Understanding the bigger picture of Star Trek: Picard is what frustrates me. The simplest explanation is that the Romulans hate the Borg, and Starfleet hates androids, but that is not enough to unlock the creamy nougat center of evil pulsating through the veins of these characters. In reality, if you think you’re doing the right thing, you don’t twirl your mustache, or seductively circle your prey or those you wish to manipulate. The “bad guys” of Picard are one-dimensional pieces of cardboard, but I do have to give credit to the Leslie Bibb/Kristen Bell knock-off because she is trying to do something interesting with her character. She’s conflicted, and you can definitely pick up the conflict. But why? Why is she conflicted?

I now understand why it took so long to get to this point. Seven episodes into a ten-episode series and things are finally happening, but we have to interrupt everything to have Riker and Picard walk through the woods while engaging in coffee talk. This is what us old fans wanted. This is really all we wanted. We didn’t want schemes and subterfuge and evil plots. The mission of Star Trek was very much like Data’s reason for living, as he explained it to his true daughter, Lal: “to contribute in a positive way to the world in which they live.***” That’s what mattered most to me, not only as a fan, but as someone who has explored these ideas on his own.

* “Dark Page” was one of the few superior Star Trek: The Next Generation episodes from the seventh season, in which Lwaxana reveals that Troi had an older sister (named Kestra) who had drowned in a lake when Troi was just a baby. This episode, and “Half a Life,” were Lwaxana’s best stories and Majel Barrett’s best moments in the franchise.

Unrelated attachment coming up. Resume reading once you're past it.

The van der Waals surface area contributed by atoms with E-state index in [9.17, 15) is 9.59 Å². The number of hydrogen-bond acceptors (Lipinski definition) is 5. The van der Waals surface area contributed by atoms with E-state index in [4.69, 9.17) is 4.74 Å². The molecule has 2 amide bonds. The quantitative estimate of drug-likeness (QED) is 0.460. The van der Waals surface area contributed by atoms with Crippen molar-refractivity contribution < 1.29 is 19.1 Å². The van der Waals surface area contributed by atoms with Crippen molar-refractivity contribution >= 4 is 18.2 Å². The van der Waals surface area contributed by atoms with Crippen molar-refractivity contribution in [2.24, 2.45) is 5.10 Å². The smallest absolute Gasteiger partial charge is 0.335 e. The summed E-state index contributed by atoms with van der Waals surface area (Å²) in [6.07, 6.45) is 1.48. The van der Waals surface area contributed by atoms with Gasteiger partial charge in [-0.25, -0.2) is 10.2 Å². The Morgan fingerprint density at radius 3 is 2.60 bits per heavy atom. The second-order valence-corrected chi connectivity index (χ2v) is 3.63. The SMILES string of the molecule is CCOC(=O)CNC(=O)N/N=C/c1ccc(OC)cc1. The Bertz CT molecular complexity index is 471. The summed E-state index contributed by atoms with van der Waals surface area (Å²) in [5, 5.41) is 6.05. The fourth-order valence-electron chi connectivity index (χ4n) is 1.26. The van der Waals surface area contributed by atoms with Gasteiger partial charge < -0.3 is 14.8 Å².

** In “Prime Factors,” Janeway tried to barter for the spatial trajector technology from the Sikarians, but they refused. It’s likely the Sikarians as well as all the other cultures they encountered in the Delta Quadrant were ultimately assimilated by the Borg.

*** In “The Offspring,” Data tells Lal, ” … it is the struggle itself that is most important. We must strive to be more than we are, Lal. It does not matter that we will never reach our ultimate goal. The effort yields its own rewards.” Sometimes Data would grasp the best leaves of humanity and, in a way, he was the most human character in all of Star Trek. This was a prevalent opinion in Star Trek: The Next Generation that of all the characters, it was Data and Worf who embodied the best or most relatable aspects of humanity, yet neither character was human.

Star Trek Rewind explores the Star Trek universe. From Archer to Janeway, Kirk to Picard, and Georgiou to Sisko — boldly read what no one has read before!